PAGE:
Jonathan’s Journal: Finding your passion


Credit: Theo Ghosh

In the first installment of Jonathan’s Journal, reporter Jonathan Zhang discusses his journey to finding his passion for journalism and his advice for other still struggling to find a passion of their own.

Jonathan Zhang

I struggled with this the most over the course of my high school career: finding something I want to pursue for the rest of my life. And to be honest, I still don’t really know.

What I want to emphasize is that, in spite of all the pressure that others may put on you, developing a passion or discovering something that you enjoy doing can’t be forced. I know firsthand the pressure that comes from parents’ expectations, as well as the pressure that comes from feeling like you’re slacking just because your friends already know what they want to do in life. You can try all you like, but it’s not going to just happen. And it’s definitely not going to happen if someone else tries to force you into acquiring a passion.

My journey has been a long one. Throughout my school career, I participated in a lot of clubs like Science Olympiad, math team, debate, Model UN and many more. At the time, I hadn’t the slightest idea of what exactly I was interested in, much less what I wanted to do for the rest of my life.

I learned a lot from the time I spent in these clubs. What I liked and didn’t like became apparent to me, and I used these findings as stepping stones to slowly discover a passion.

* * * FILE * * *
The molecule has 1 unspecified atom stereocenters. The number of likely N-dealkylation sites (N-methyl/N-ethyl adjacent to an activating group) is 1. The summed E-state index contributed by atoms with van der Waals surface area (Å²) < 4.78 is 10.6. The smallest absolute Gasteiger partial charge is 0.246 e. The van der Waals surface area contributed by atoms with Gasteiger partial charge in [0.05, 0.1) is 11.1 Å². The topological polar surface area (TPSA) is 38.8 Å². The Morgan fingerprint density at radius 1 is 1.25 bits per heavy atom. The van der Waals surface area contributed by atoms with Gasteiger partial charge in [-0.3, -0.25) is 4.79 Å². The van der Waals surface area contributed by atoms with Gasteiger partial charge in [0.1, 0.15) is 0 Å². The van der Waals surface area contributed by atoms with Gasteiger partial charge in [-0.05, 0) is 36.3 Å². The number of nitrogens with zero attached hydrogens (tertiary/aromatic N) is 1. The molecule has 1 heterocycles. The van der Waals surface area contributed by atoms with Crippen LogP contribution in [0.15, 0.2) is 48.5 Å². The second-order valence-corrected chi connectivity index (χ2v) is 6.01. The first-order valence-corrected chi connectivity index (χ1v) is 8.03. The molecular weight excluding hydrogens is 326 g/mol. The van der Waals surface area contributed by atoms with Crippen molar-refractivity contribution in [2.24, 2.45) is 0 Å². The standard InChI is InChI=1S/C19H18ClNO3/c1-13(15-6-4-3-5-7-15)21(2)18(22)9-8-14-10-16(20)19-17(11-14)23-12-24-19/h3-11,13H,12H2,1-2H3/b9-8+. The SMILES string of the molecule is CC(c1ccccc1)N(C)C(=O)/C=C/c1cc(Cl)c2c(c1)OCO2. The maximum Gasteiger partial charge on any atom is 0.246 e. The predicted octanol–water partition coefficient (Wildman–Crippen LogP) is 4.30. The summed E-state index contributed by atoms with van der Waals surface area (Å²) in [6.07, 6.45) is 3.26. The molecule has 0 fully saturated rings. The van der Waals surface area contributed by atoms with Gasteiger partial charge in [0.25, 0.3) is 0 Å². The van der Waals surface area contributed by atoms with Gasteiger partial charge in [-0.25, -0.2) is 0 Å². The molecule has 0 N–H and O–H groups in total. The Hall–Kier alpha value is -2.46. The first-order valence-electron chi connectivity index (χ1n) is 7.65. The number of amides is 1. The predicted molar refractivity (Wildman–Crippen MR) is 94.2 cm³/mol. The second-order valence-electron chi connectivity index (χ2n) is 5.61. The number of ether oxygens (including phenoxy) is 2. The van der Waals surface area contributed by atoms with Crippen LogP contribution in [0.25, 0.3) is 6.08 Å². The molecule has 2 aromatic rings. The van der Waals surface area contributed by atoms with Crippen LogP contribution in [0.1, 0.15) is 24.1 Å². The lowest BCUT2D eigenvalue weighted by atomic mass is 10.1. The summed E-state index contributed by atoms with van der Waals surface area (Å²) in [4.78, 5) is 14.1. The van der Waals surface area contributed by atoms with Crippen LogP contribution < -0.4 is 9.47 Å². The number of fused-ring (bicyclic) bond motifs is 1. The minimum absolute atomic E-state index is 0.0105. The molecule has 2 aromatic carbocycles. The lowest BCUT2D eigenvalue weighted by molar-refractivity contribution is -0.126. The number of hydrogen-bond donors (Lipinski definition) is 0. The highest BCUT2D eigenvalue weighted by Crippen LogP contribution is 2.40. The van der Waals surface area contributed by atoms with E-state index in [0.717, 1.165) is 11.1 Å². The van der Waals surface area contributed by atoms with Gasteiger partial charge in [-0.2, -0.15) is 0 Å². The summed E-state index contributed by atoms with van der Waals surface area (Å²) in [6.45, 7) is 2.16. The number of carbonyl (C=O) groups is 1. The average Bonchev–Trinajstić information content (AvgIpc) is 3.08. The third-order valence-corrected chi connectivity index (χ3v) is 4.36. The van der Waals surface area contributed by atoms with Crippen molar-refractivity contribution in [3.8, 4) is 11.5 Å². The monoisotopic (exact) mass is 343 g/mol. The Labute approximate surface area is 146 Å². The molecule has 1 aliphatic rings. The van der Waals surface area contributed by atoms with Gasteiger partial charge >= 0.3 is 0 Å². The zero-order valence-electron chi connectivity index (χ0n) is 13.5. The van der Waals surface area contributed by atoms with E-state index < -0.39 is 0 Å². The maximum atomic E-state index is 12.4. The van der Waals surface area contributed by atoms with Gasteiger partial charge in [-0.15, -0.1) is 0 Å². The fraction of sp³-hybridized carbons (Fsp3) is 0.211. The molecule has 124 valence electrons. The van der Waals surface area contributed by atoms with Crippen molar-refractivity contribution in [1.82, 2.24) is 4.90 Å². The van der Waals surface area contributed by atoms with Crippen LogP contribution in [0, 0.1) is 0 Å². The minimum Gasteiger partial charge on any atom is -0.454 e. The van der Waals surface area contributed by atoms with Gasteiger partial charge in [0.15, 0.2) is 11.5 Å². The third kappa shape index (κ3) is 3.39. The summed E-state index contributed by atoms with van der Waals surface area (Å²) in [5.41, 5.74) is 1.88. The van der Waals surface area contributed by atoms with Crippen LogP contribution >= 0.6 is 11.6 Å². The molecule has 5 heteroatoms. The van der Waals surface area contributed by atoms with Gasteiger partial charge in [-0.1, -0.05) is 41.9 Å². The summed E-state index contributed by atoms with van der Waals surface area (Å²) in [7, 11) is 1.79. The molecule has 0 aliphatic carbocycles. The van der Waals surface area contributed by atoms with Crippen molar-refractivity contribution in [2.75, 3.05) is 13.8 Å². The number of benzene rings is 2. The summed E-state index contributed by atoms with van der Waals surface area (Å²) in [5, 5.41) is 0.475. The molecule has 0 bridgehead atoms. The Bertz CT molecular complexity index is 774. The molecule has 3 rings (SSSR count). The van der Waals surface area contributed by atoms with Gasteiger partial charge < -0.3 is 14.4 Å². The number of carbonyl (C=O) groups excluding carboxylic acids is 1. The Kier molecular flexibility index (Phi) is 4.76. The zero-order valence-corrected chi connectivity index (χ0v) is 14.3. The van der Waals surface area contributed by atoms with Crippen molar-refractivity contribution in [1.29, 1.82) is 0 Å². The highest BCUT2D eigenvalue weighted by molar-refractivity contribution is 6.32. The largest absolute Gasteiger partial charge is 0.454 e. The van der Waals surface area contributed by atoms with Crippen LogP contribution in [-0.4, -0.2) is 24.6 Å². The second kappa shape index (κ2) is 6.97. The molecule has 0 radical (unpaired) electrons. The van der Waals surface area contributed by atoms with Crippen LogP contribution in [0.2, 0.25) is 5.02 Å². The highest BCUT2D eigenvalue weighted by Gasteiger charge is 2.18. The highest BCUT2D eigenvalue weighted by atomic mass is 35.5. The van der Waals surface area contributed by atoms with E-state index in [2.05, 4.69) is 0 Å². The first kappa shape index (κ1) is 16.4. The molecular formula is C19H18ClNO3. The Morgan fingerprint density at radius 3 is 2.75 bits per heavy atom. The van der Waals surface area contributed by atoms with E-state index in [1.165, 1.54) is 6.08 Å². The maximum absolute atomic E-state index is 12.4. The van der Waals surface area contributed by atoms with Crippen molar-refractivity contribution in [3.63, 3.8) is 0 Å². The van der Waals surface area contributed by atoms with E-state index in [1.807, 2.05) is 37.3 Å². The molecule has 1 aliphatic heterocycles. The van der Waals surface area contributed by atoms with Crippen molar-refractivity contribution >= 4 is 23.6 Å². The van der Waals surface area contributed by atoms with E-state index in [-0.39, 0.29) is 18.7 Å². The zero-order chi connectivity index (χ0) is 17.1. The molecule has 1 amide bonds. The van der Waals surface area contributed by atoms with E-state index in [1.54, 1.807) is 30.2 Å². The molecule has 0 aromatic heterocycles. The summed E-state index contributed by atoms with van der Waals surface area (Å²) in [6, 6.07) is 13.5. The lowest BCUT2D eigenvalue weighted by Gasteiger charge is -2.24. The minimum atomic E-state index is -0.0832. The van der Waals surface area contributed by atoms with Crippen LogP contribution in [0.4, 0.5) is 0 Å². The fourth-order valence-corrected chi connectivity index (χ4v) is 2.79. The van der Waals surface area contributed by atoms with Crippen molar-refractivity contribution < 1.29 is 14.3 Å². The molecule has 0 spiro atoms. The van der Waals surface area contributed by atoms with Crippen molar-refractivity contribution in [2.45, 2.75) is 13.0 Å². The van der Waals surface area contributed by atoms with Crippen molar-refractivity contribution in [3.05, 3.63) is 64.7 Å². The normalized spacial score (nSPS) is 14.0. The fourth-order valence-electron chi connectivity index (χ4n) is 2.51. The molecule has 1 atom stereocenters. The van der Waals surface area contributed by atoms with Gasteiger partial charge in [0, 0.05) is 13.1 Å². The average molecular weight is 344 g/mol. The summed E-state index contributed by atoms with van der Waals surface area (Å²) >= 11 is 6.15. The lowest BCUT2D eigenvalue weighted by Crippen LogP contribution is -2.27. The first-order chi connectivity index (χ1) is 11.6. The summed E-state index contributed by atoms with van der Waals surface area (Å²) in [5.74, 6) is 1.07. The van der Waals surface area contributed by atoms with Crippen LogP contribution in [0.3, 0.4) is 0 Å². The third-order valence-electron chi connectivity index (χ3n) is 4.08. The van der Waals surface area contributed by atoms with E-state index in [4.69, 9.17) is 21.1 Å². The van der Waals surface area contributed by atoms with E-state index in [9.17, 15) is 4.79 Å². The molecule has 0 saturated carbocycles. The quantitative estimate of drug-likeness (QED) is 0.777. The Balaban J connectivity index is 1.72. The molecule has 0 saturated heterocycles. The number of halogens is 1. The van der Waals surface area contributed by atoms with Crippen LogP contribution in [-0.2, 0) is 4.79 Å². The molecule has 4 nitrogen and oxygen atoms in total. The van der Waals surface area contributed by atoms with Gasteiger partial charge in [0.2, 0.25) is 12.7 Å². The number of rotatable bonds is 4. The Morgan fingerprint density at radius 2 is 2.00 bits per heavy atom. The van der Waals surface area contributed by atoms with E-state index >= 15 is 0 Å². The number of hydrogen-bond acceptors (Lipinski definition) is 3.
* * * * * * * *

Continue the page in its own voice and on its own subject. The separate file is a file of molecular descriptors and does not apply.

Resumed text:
I’d always enjoyed writing, so in the summer of my freshman year, I decided to sign up for our school’s journalism class. Looking back, that was probably one of the best things I possibly could have done.

In the class, I found myself a part of a bustling yet productive environment. It was like a beehive of people going about their business and interacting with each other almost seamlessly. Everyone had something to do, a purpose. From the different class sections that I found myself a part of, I learned new writing styles and skills. Features taught me to balance factual writing while incorporating flavor, news taught me the importance of brevity and opinion showed me the infinite possibilities of writing.

I became immersed in my job as a staff reporter. Conducting interviews led me to meet and talk to people that I otherwise might never have taken notice of, and seeing my writing published on the WSPN website only encouraged me to continue to write. After a year, I felt that I had become a constituent in the class, someone that actively contributed to the success of the publication, garnering my own accolades along the way.

However, most importantly, through my column “ABC: American Born Chinese,” I found an emotional outlet. By writing about my personal struggles, I learned to cope with my emotions and help others in the process.

Although I’m not sure if I want to pursue journalism for the rest of my life, I do know that journalism is something more than just an interest to me. It’s something that has brought me joy and acknowledgement. It introduced me to a community of other hardworking and like-minded individuals. It’s also given me an emotional outlet that I can use to help others that are struggling.

I’m not sure when I realized that journalism is a passion of mine. What I do know is that journalism is something that I’ll continue for the rest of my life in some form or the other because, at this point, I don’t think my life would be the same without it.

To those still looking for their own passions to pursue, I suggest that you focus on what you can do. Take classes that seem intriguing, participate and find a place in communities that bring you happiness. What you learn from these experiences can give you the insight you need to find what it is that you enjoy and what can lead you to your passion.